When headed into the waves, there was a rare wave that would throw spray into the boat. My thoughts immediately moved toward designing a spray skirt that would extend the bow-deck. A design that could be clipped onto the stem band and then to the scuppers on the gunwales.

Friday, two neighbors moved into the next site. Highly enthusiastic about the boat, the were quick to overlook their original annoyance that I had arrive a day earlier to claim the picturesque site that perches wonderfully above the lake.

Mike and Marcos were keen on giving me feed back on the boat. On saturday, morning, the weather cleared and the warm condition tempted me into a swim. Before my departure, they each took a turn paddling, they helped me document a stability test, and with a gps they brought along, we were able to track my top speed on the water. On a short burst, I accelerated to 7.2 mph.

I’m hoping Mike and Marcos will drop me a link to the video they shot of the stability test.

20110510-125050.jpg



New updates to come
April 30, 2011, 9:26 pm
Filed under: Design

I’ve recently moved to a smart phone, and now have the wordpress app!!! (talk about the correct technology for a blog of this nature) This makes someone who is in the shop or on the go, much more likely to blog on a regular basis.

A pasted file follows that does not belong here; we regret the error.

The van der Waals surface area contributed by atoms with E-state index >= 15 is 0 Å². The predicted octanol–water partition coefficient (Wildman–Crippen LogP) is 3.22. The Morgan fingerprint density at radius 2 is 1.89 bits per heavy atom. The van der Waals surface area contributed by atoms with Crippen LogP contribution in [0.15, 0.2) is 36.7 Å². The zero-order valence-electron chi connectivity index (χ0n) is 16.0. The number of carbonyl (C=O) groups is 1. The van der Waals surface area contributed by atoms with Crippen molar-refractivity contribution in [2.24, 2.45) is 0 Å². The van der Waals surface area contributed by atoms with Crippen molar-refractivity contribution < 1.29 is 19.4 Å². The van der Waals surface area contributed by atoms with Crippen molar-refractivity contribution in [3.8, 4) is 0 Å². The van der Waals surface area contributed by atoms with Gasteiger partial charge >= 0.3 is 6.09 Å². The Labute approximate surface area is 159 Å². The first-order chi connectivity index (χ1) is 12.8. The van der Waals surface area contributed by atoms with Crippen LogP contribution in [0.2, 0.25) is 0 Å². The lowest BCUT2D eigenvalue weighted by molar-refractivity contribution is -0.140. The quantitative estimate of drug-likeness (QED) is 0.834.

Please stay tuned in, as I will have an update soon! First on my list, the amazing work coming from my students at the University of Kansas! Here’s a link as a preview…this is a great project that my students Tyler Lagaly, Kevin Meyer, Kyle Waggoner, and Peter Curej have been working on for some time now!

http://projectpinckney.tumblr.com/



James Dyson Award | Jamesdysonaward.com
July 4, 2010, 5:34 pm
Filed under: Design

James Dyson Award | Jamesdysonaward.com.

Please take some time to check out the link to Andrew William’s (my studio assistant) latest group project.  Project “Kee” addresses the very relevant and dangerous issue of “texting while driving.”  I think you will find their solution innovative and compelling.



Canoe Derivatives – technical advances in strip construction
April 7, 2010, 10:39 am
Filed under: Art, Bamboo, Bamboo Canoe, Design, Furniture